Sunday, August 19, 2012

Alzheimer's Disease and Grandmother

"Are you my kin folk?" this was the question I heard from my Grandmother time and time again. We would patiently say over and over again, I am your grandchild, your son, your daughter in law, your great grandchild or your sister. "My son died you know." would often times be heard from my grandmother to her only child. Her son who was very much alive, my father.  My father would just say, "No mother I am your son, I am alive." Yet it didn't matter. Her mind told her he was dead and that was that. Somehow the wires in her mind must have mixed up the terrible car accident that she, my father and grandfather were all in many years ago, and she now thought that her son died in a car accident. Sometimes I would sit across from her and sigh and think to myself why am I even bothering to correct her as to who I am, it does not matter. So, I stopped. I would only say the first time, "Hello grandmother, it is me Michelle, your granddaughter, and here are your great grandchildren." After that what did it matter who she thought I was? It was just being that mattered now.

One cannot imagine the pain of someone you love not recognizing your face, no longer knowing your name. It is the worst disease, to have your very memories locked away, never to be found again.

Yet, somewhere in this I learned to find the good. I learned so much more from my grandmother now that her mind was gone. You just had to listen. You had to learn to ask the right questions. She was a girl again. Her parents were still living and her five sisters were all together in the old home place.

She was coming in from a hard day planting in the field with her sisters, or stuck in the house watching her youngest sister and then getting in trouble for things that her little sister had done. She talked as if these things happened yesterday. She talked of her Grandfather the minister. Of her father passing away, her mother moving them to Gulfport. Her job in the sock factory. School, walking home on the railroad tracks. Going to a dance, and what boy she liked.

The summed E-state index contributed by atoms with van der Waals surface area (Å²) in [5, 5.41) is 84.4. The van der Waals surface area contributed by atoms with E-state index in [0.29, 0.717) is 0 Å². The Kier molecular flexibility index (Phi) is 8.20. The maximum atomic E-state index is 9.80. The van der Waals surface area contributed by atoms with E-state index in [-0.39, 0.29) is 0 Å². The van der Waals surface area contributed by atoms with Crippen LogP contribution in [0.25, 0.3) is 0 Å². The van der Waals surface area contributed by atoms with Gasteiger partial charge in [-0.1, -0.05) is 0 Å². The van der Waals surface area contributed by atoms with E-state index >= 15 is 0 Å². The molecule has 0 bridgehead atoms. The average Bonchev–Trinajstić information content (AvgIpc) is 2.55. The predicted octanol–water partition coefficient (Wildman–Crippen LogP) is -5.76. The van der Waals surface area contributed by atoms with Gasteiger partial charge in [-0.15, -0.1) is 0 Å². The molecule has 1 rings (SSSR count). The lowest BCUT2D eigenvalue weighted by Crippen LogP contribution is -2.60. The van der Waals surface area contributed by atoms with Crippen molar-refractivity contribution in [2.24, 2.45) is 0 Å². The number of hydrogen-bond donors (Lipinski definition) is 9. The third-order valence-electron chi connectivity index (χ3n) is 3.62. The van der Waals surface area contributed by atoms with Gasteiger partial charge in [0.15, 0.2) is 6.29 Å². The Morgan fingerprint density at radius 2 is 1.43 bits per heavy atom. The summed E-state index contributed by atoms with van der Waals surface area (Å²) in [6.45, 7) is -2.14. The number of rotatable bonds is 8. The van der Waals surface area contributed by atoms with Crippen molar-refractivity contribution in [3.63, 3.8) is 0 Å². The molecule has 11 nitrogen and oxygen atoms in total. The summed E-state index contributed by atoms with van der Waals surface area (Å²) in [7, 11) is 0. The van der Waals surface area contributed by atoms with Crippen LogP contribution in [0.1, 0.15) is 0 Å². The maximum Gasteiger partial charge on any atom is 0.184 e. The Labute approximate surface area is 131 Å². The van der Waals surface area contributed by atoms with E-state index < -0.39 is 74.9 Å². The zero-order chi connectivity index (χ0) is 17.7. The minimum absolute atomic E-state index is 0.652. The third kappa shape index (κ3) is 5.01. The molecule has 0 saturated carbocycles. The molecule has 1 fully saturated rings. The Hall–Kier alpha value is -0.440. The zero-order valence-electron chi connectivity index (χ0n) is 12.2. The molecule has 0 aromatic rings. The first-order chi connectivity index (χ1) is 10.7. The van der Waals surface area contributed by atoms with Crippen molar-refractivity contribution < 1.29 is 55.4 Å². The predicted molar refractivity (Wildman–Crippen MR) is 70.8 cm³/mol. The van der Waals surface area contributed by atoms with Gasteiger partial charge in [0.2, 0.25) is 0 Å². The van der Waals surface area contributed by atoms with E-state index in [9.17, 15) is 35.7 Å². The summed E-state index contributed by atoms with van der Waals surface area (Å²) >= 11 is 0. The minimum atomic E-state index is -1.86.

Her recent memories were forever gone, but her first memories were still there. Yes, it still hurt not to have her know you anymore. Not to know that for the last ten years while she was locked in the past her great grandchildren had graduated school and college. But, we learned much from her during those years. I would hide the pain away inside and quietly cry later when no one could see. 

My terror is one day losing my memories too. I often think if I write everything down now then it will at least give my family something to hang on to as to who I am now. I sometimes wonder what it is like locked away a prisoner of your own mind. Now my mind plays inside my head like a movie of memories. What happens when your thoughts are interrupted by crossed signals? Do the memories still play, or is it still and quiet? I do not think I could stand the quiet. But then I would not know.

I was grateful that she finally was able to leave the world behind and go off to a place where her mind would be free.

I love and miss my Grandmother everyday. She was 90 when she died last year. A little bit of a thing, light as a feather, with black hair that showed very little grey even at this great age. Her once sparkly grey eyes, now rheumy with age. I loved her and she loved me, that I know. That is all that ever mattered. Whether she knew me in the end was irrelevant. It was that she ever knew me at all that was most important.

1 comment:

  1. My mother suffers with Alzheimer's disease, I share your feelings of lost. It is important to remember they once knew us and although my mama doesn't know me, I know her.